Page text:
Another really cool place in Phoenix is Scottsdale where you will feel like you walked into a western.
Be amazed by the Grand Canyon and Antelope Canyon
Since it was so hot in Phoenix, we almost left all our warm clothes there, knowing that we will return to Phoenix before heading towards Vegas (because, well, at that point we STILL didn’t get a new PIN number for the credit card and had to find a solution to catch our Antelope Canyon reservation – enter: Turo. You basically rent a car from someone who doesn’t need it at the moment, so most of the time you have to return it to the same spot) and that would be a BIG MISTAKE. What I want to say is – make sure you check the weather forecast before both when packing as well as heading up there. While we were basically cooking in Phoenix, it was between 6 and 10 degrees Celsius (42 to 50 degrees Fahrenheit) up there and it was even snowing at night in Page (entry point to the Antelope Canyon), so make sure you pack everything from swimsuits to an Autumn/early Spring jacket as well.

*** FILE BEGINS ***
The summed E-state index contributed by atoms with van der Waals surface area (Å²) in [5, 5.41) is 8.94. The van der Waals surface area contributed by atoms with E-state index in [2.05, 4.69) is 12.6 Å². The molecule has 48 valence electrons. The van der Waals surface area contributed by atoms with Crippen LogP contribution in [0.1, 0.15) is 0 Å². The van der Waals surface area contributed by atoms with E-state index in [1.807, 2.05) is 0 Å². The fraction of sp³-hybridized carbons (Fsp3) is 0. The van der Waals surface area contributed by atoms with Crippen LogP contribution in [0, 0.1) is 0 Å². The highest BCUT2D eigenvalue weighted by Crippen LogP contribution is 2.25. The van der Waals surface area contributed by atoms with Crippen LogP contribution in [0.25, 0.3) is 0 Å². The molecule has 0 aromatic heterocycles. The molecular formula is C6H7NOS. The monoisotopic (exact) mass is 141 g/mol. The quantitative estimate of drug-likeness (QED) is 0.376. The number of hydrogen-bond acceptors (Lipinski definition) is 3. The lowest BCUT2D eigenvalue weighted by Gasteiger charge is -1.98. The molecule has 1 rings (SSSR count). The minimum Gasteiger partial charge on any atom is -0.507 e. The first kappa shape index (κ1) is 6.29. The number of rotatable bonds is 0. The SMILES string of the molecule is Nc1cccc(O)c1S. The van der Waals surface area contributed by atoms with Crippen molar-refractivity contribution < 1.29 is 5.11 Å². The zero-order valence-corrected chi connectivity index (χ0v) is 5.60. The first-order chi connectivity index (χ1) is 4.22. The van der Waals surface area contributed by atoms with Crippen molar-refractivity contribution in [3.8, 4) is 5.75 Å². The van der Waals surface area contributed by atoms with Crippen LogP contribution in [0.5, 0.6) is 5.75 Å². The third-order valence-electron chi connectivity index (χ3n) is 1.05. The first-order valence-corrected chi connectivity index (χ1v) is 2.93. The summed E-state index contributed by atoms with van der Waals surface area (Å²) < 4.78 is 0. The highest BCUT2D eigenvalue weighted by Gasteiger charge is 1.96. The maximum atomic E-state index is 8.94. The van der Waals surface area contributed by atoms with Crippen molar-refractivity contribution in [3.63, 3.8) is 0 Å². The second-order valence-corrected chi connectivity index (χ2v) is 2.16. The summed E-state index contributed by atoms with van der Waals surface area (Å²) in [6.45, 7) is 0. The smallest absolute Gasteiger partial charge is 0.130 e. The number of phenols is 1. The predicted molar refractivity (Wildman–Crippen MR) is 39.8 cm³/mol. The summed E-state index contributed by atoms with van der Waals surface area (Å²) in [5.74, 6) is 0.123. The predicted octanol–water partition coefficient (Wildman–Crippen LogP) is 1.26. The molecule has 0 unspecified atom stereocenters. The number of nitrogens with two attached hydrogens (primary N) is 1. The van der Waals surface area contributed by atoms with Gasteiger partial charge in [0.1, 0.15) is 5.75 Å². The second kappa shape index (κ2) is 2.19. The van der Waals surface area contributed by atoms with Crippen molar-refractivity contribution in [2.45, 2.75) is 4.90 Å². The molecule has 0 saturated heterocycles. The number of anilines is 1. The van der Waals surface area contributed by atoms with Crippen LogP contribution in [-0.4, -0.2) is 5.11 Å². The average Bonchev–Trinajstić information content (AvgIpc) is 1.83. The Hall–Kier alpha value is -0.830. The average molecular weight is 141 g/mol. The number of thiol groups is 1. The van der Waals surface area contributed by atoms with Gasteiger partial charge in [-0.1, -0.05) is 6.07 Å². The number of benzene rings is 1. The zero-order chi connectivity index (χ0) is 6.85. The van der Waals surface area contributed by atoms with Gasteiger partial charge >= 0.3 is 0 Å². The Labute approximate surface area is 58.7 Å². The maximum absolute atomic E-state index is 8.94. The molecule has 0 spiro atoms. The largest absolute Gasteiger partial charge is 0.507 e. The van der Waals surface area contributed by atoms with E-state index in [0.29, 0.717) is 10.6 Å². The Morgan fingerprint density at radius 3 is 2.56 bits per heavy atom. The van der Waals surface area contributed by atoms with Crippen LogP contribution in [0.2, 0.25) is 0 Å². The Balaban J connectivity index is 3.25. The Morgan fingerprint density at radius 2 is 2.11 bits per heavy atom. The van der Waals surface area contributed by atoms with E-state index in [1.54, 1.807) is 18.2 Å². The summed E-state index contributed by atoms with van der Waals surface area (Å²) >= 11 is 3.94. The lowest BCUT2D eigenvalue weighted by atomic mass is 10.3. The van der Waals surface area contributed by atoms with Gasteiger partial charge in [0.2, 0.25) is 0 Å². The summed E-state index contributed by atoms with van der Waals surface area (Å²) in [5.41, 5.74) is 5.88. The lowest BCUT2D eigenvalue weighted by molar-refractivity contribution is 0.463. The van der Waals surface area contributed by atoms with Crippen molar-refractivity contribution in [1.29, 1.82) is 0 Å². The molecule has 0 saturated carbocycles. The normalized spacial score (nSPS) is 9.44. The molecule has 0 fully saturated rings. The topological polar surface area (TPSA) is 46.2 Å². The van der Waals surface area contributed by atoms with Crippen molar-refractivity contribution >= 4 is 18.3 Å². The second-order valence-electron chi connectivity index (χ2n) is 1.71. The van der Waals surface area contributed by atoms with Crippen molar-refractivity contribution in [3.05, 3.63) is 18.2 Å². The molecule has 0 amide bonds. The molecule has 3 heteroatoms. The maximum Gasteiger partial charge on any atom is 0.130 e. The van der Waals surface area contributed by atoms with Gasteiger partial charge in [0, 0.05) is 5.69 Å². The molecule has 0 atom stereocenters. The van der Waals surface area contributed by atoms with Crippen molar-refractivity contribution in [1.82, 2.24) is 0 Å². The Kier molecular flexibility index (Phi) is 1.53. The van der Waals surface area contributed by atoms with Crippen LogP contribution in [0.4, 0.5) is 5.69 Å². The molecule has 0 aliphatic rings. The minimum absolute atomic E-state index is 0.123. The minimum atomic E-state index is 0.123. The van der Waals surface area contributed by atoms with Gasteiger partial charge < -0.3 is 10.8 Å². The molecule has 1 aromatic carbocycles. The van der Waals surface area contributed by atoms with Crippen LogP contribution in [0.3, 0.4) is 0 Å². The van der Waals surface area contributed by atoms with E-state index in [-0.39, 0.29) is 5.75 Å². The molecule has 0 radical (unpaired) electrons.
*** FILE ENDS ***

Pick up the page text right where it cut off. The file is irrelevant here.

When you see photos of the Grand Canyon, you are amazed, but wait until you see it in real life. I could try and describe it for you but it wouldn’t do it justice either. It’s so huge and breathtaking, you just have to see it for yourself. You get a map when entering the park (another park where you can use the annual pass) and you just choose the point you want to see. The parking spots are clearly marked and you won’t have trouble finding them. The walking paths are also easily accessible (don’t know how the paths for actually entering the canyon are, so make sure to read relevant posts and advice about that before emerging onto your path into the big old canyon) and you won’t have trouble walking around. But when you think you’ve seen it all and sit into your car to head out of the park (on the road going East towards Page), you’ll see how huge the canyon actually is – we were driving a good 30 minutes and all the time the canyon was “following” us. We were even lucky enough to be there at the golden hour and got to see some wild animals minding their own business at the side of the road.